Looking at the large photographs in the book, it was also surprising to see that the feathers of the great horned owl vary in color. Some great horned owls are predominately dark like the one in my photograph, some have more reddish-brown feathers, and others are quite pale in color. All have the tall tufts of feathers on their heads, however, that give them the name “horned.”
Did you know that owls don’t build their own nests? It turns out they use cavities in trees, nests built by other large birds, or even nests built by squirrels as places to lay their eggs. After laying, the female incubates the eggs for about a month, while the male brings her food. Once the baby owls hatch, both parents feed them.
Great Horned Owls helps early readers learn new vocabulary while exploring age-appropriate facts about these fascinating nocturnal creatures. Reading it will allow them to become as wise as owls!
Disclosure: These books were provided by the publisher for review purposes. Also, I am an affiliate with Amazon so I can provide you with cover images and links to more information about books and products. As you probably are aware, if you click through the highlighted title or cover links and purchase a product, I will receive a very small commission, at no extra cost to you. Any proceeds help defray the costs of hosting and maintaining this website.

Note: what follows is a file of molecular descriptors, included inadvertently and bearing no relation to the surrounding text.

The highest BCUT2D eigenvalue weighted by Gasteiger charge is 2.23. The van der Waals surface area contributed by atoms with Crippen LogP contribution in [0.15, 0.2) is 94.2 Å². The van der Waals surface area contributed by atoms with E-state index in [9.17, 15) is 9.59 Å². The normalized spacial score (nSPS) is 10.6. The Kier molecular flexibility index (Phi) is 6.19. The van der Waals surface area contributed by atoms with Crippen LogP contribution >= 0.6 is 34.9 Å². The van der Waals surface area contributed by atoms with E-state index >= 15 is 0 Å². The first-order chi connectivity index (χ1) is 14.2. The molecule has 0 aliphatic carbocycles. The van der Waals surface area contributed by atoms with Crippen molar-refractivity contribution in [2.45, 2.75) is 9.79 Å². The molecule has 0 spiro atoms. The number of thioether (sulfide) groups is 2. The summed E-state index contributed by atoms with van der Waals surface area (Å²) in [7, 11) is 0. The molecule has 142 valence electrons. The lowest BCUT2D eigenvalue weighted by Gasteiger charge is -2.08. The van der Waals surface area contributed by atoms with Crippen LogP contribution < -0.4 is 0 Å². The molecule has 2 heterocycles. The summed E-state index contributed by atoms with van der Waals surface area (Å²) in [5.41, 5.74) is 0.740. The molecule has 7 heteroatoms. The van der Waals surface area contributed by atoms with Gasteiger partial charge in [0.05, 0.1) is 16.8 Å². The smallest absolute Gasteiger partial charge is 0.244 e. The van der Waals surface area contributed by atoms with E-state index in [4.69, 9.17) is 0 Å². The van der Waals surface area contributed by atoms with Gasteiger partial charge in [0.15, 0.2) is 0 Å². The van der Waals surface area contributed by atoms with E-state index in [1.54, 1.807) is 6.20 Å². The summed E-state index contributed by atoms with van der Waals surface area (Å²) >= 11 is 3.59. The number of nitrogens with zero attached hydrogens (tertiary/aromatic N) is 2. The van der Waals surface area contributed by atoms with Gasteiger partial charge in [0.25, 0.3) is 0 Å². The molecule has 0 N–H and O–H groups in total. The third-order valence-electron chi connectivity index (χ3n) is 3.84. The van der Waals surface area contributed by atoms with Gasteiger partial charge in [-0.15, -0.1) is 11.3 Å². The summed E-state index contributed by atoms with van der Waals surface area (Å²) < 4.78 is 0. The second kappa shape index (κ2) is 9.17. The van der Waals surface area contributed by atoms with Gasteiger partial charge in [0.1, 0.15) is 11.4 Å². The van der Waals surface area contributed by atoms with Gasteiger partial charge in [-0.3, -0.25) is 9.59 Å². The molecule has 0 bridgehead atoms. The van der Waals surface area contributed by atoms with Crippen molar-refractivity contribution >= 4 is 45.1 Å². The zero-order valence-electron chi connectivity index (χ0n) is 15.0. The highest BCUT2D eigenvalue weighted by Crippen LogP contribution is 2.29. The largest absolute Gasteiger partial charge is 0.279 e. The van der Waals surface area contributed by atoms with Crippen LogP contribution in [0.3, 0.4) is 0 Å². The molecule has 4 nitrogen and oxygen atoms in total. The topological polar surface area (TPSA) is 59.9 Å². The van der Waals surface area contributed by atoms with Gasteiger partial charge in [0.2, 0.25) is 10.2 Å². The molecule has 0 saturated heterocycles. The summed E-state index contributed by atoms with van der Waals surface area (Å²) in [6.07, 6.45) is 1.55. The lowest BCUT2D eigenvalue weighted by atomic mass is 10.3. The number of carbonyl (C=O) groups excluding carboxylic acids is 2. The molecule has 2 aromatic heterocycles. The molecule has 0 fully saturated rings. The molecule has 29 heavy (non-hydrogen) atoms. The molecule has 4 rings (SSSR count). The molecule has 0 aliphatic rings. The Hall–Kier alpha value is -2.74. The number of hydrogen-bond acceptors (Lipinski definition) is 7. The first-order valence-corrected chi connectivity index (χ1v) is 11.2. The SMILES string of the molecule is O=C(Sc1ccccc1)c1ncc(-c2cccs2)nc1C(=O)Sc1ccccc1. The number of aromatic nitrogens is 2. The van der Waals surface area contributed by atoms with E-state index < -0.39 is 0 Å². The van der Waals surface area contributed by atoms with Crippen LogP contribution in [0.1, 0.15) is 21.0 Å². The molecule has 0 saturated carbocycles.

If you are already familiar with Chicago Review Press books for kids, you will recognize the format. Each section reveals information about a topic, such as feathers, and then provides suggestions for making observations and for appropriate hands-on activities to reinforce learning.
Birdology gives an introduction to many aspects of bird biology, such as their anatomy and special characteristics, where to look for them, what they eat, bird migratory behavior, etc. In the final section it explores common careers that involve working with birds.
The author is very careful to point out that it is illegal to collect or possess feathers, nests or eggs of wild birds. All the activity suggestions keep this important consideration in mind.
Educators will be interested in the Teacher’s Guide and Resources in the back matter. Monica Russo is an experienced teacher, which is evident because the Teacher’s Guide includes suggestions for how to accommodate a student who is afraid of birds. That is not something a beginning teacher is likely to have encountered.
Kevin Byron’s photographs are inspiring (see activity suggestion below). You almost wish more space had been devoted to them, although that might have left less room for the fabulous activities. See what I mean by checking out the barn swallow in flight on page 76.
Birdology is a must have book for beginning ornithologists, and basically any older child interested in science and nature. It would be wonderful paired with a citizen science project such as the Great Backyard Bird Count. Educators will also want a copy for ideas for quick projects that are appealing and well-designed, and that could work with multi-aged groups.